More in the British path?

On top of that, Cameron’s idea to risk the full EU membership of his country in order to just win an election may, and very probably will, open the appetite of certain political formations in Europe to do the same. That is to say, promising referendums about their country’s participation in the EU, in order to win an election. In Italy the Five Star Movement of Beppe Grillo, in France the National Front of Marine Le Pen, in Germany the AfD and other Eurosceptic extreme right, left or harlequin parties are surely getting similar ideas.

Then, it will be the end of the entire European edifice, and the national divisions will bring the Old Continent more than one hundred years back, to the era of the pre 1914 WWI period. Can the world stand it? Seemingly, Cameron didn’t think much about all that, when in January 2013 he ‘promised’ the in-out the EU referendum. A lot of elite people in Europe and elsewhere do not forget it.

As a result, not without reason, Cameron has avowed that he won’t contest a new term as Prime Minister and he will quit the leadership of his party before the next general election. His successors for the Tory leadership have started to compete. The ‘leave’ campaign helped Michael Gove, the No2 in the Tory leave camp, to challenge Boris Johnson, until recently the more probable successor of Cameron.

Finally, going back to today’s possible outcomes, a ‘remain’ result will be handled within known and well charted waters, while the ‘leave’ is to open Pandora’s Box, to say the least.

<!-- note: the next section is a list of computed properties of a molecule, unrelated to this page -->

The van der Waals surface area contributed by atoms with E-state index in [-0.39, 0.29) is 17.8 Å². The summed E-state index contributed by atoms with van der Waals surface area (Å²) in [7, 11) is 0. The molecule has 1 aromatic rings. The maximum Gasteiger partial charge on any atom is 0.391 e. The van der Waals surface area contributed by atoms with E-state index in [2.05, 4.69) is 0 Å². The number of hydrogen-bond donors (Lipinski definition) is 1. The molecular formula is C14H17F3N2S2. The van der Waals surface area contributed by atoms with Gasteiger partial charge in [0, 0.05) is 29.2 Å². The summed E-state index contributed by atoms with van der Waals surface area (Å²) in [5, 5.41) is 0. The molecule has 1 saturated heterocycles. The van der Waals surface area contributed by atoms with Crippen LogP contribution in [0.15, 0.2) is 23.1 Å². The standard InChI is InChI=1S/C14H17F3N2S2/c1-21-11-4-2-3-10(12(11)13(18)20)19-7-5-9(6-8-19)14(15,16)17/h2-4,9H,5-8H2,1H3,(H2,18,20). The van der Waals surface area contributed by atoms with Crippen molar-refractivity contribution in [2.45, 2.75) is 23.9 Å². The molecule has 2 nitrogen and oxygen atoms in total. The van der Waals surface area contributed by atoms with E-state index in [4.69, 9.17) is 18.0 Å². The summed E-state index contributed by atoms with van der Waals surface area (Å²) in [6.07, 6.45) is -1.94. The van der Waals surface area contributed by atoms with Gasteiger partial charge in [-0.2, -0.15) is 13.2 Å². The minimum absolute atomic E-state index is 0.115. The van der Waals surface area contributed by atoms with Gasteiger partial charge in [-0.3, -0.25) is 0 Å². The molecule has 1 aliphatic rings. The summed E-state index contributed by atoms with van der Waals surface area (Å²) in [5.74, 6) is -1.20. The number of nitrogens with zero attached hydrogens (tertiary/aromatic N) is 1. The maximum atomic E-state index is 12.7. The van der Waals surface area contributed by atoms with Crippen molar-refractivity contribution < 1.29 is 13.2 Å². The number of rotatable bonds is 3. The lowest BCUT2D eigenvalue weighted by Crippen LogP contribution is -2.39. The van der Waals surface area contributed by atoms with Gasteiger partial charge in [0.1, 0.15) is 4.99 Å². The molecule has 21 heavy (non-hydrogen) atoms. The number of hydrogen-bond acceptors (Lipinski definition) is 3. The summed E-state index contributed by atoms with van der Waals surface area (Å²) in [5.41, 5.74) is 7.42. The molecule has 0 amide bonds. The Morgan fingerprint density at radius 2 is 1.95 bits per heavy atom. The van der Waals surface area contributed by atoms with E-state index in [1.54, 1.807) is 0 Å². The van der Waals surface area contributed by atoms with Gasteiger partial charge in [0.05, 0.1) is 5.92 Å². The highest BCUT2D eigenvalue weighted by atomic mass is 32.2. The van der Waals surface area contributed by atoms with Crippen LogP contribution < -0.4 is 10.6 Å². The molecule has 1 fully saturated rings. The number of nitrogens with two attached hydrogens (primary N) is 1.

Advertising

Advertising

Advertising

Advertising

Advertising

Advertising

the sting Milestone

Featured Stings

Can we feed everyone without unleashing disaster? Read on

These campaigners want to give a quarter of the UK back to nature

How to build a more resilient and inclusive global system

Stopping antimicrobial resistance would cost just USD 2 per person a year

European financial values on the rise

The EU tells the bare truth to the UK that there is no such thing as easy divorces

State aid: Commission invites comments on simplified rules for State aid combined with EU support

European markets itchy with short-term disturbances

JADE Spring Conference 2018 is on its way: Young entrepreneurs gather in Brussels to shape Europe

New UN book club helps children deal with global issues